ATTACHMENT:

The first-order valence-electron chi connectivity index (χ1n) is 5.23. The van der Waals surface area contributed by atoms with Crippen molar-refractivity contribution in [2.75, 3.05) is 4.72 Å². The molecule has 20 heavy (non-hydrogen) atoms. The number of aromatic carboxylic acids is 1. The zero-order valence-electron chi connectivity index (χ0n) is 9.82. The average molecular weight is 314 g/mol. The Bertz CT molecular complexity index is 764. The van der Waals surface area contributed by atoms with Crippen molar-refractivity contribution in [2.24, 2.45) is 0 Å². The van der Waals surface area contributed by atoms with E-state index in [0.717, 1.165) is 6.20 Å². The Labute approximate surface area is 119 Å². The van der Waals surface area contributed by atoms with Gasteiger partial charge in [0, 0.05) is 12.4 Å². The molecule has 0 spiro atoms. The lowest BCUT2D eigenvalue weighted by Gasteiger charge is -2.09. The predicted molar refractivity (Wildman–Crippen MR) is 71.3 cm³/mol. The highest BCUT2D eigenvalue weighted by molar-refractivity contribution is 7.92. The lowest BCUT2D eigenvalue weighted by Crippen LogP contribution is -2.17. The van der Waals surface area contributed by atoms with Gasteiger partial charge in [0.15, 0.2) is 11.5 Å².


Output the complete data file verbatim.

The first-order valence-electron chi connectivity index (χ1n) is 5.23. The van der Waals surface area contributed by atoms with Crippen molar-refractivity contribution in [2.75, 3.05) is 4.72 Å². The molecule has 20 heavy (non-hydrogen) atoms. The number of aromatic carboxylic acids is 1. The zero-order valence-electron chi connectivity index (χ0n) is 9.82. The average molecular weight is 314 g/mol. The Bertz CT molecular complexity index is 764. The van der Waals surface area contributed by atoms with Crippen molar-refractivity contribution in [2.24, 2.45) is 0 Å². The van der Waals surface area contributed by atoms with E-state index in [0.717, 1.165) is 6.20 Å². The Labute approximate surface area is 119 Å². The van der Waals surface area contributed by atoms with Gasteiger partial charge in [0, 0.05) is 12.4 Å². The molecule has 0 spiro atoms. The lowest BCUT2D eigenvalue weighted by Gasteiger charge is -2.09. The predicted molar refractivity (Wildman–Crippen MR) is 71.3 cm³/mol. The highest BCUT2D eigenvalue weighted by molar-refractivity contribution is 7.92. The lowest BCUT2D eigenvalue weighted by Crippen LogP contribution is -2.17. The van der Waals surface area contributed by atoms with Gasteiger partial charge in [0.15, 0.2) is 11.5 Å².